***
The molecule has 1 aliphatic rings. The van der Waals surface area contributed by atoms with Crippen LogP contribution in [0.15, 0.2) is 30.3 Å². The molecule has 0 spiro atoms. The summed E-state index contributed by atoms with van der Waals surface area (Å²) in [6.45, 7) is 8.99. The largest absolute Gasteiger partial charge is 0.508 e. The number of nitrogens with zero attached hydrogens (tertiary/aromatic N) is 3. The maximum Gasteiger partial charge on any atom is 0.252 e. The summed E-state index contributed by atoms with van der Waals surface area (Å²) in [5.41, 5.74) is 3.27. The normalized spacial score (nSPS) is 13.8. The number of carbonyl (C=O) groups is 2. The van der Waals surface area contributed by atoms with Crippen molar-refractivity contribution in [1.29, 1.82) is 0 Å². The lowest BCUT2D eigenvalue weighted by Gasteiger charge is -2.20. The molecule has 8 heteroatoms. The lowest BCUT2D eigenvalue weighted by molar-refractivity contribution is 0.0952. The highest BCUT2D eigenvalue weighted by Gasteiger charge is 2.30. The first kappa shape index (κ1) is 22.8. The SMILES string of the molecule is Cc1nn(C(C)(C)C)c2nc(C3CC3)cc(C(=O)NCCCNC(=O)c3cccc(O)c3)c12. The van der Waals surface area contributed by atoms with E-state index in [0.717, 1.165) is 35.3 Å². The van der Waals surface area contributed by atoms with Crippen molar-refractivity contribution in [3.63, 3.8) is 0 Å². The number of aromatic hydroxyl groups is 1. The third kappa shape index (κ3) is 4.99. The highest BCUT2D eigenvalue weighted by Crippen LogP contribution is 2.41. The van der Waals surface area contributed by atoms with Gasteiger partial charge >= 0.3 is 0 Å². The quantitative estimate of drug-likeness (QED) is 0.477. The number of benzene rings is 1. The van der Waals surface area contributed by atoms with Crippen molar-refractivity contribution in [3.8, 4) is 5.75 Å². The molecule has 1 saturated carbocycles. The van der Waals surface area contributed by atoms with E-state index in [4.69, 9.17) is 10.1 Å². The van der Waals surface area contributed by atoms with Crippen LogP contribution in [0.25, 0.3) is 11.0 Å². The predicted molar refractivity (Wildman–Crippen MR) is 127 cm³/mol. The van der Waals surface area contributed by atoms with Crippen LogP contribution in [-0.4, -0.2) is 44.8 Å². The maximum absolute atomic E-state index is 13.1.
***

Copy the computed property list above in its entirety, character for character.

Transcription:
The molecule has 1 aliphatic rings. The van der Waals surface area contributed by atoms with Crippen LogP contribution in [0.15, 0.2) is 30.3 Å². The molecule has 0 spiro atoms. The summed E-state index contributed by atoms with van der Waals surface area (Å²) in [6.45, 7) is 8.99. The largest absolute Gasteiger partial charge is 0.508 e. The number of nitrogens with zero attached hydrogens (tertiary/aromatic N) is 3. The maximum Gasteiger partial charge on any atom is 0.252 e. The summed E-state index contributed by atoms with van der Waals surface area (Å²) in [5.41, 5.74) is 3.27. The normalized spacial score (nSPS) is 13.8. The number of carbonyl (C=O) groups is 2. The van der Waals surface area contributed by atoms with Crippen molar-refractivity contribution in [1.29, 1.82) is 0 Å². The lowest BCUT2D eigenvalue weighted by Gasteiger charge is -2.20. The molecule has 8 heteroatoms. The lowest BCUT2D eigenvalue weighted by molar-refractivity contribution is 0.0952. The highest BCUT2D eigenvalue weighted by Gasteiger charge is 2.30. The first kappa shape index (κ1) is 22.8. The SMILES string of the molecule is Cc1nn(C(C)(C)C)c2nc(C3CC3)cc(C(=O)NCCCNC(=O)c3cccc(O)c3)c12. The van der Waals surface area contributed by atoms with E-state index in [0.717, 1.165) is 35.3 Å². The van der Waals surface area contributed by atoms with Crippen molar-refractivity contribution in [3.63, 3.8) is 0 Å². The number of aromatic hydroxyl groups is 1. The third kappa shape index (κ3) is 4.99. The highest BCUT2D eigenvalue weighted by Crippen LogP contribution is 2.41. The van der Waals surface area contributed by atoms with Gasteiger partial charge >= 0.3 is 0 Å². The quantitative estimate of drug-likeness (QED) is 0.477. The number of benzene rings is 1. The van der Waals surface area contributed by atoms with Crippen molar-refractivity contribution in [3.8, 4) is 5.75 Å². The molecule has 1 saturated carbocycles. The van der Waals surface area contributed by atoms with E-state index in [4.69, 9.17) is 10.1 Å². The van der Waals surface area contributed by atoms with Crippen LogP contribution in [0.25, 0.3) is 11.0 Å². The predicted molar refractivity (Wildman–Crippen MR) is 127 cm³/mol. The van der Waals surface area contributed by atoms with Crippen LogP contribution in [-0.4, -0.2) is 44.8 Å². The maximum absolute atomic E-state index is 13.1.